McLeroy Loses Seat On Texas Ed. Board, As Curriculum War Rages

One of the most high-profile members of the Texas Board of Education’s Religious Right bloc lost his seat in a primary election March 2.

Don McLeroy, a dentist from College Station, was defeated by Thomas Ratliff, a moderate Republican. McLeroy, a creationist and staunch ally of the Religious Right, has led the board’s anti-separationist faction in several squabbles over “culture war” issues. Most recently, he has been in the forefront of efforts to rewrite the state’s social studies and history standards to reflect “Christian nation” views.

Under McLeroy’s watch, the board appointed David Barton, a notorious “Christian nation” propagandist, to help rewrite the standards. Barton has recommended a number of changes to please fundamentalist Christians. (See “Texas Tall Tale,” July-August 2009 Church & State.)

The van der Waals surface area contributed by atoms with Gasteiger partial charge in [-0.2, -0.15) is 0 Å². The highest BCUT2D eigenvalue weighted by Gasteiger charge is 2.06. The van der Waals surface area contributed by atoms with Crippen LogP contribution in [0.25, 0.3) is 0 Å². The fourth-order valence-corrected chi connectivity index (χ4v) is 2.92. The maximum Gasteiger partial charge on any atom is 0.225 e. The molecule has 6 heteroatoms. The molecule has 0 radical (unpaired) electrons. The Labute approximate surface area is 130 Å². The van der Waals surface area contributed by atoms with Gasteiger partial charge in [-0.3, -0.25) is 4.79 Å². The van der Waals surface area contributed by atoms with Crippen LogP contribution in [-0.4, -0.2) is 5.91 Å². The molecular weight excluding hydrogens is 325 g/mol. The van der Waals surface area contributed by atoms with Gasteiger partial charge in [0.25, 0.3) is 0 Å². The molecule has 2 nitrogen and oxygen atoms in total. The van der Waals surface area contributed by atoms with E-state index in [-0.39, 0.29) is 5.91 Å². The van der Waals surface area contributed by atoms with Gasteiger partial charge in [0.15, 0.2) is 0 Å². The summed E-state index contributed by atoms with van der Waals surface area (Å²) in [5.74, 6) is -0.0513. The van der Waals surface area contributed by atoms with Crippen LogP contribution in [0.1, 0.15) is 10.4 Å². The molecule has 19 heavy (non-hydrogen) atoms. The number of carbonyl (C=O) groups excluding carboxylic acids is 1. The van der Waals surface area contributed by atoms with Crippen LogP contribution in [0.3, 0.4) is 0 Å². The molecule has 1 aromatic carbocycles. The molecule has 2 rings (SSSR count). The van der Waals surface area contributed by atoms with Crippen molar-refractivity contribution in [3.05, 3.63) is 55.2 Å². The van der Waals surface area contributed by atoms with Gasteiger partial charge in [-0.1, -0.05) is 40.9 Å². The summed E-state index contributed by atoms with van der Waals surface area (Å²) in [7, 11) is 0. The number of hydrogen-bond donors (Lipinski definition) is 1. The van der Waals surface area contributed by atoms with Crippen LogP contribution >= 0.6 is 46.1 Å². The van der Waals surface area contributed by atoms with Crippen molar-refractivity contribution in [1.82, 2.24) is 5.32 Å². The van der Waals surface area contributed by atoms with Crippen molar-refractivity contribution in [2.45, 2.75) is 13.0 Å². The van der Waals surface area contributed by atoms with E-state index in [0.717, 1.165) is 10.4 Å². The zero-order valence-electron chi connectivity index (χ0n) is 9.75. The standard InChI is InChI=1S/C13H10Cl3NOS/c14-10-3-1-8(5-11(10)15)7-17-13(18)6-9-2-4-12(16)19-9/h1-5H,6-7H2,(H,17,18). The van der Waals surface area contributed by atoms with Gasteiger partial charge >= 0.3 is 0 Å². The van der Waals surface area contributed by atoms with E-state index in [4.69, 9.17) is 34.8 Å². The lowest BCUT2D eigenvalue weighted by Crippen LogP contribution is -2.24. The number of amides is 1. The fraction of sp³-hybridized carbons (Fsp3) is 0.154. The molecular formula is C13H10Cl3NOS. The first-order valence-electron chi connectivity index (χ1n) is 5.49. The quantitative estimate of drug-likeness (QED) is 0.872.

Despite McLeroy’s defeat, the board’s Religious Right bloc continues to plow ahead. In March, a series of meetings on the social studies standards was held and public comment was accepted. After that, members continued rewriting and editing standards to reflect their religious-political agenda.

On March 11, board members voted to remove a curriculum reference to Thomas Jefferson in a section explaining the role of the Enlightenment on political philosophy. They instead added a reference to John Calvin, a 16th-century French theologian (whom Jefferson considered fanatical).

The board also rejected an amendment offered by member Mavis Knight that would have required students to “examine the reasons the Founding Fathers protected religious freedom in America by barring government from promoting or disfavoring any particular religion over all others.”

Cynthia Dunbar, a graduate of TV preacher Pat Robertson’s, Regent University School of Law, led the opposition to the amendment, saying the Founders did not want separation of church and state. (Dunbar, who now teaches a class at Liberty University School of Law, has attacked public education as a “subtly deceptive tool of perversion.”)

The board is scheduled to finish work on the social studies standards next month and adopt new science and social studies textbooks in 2011 and 2012.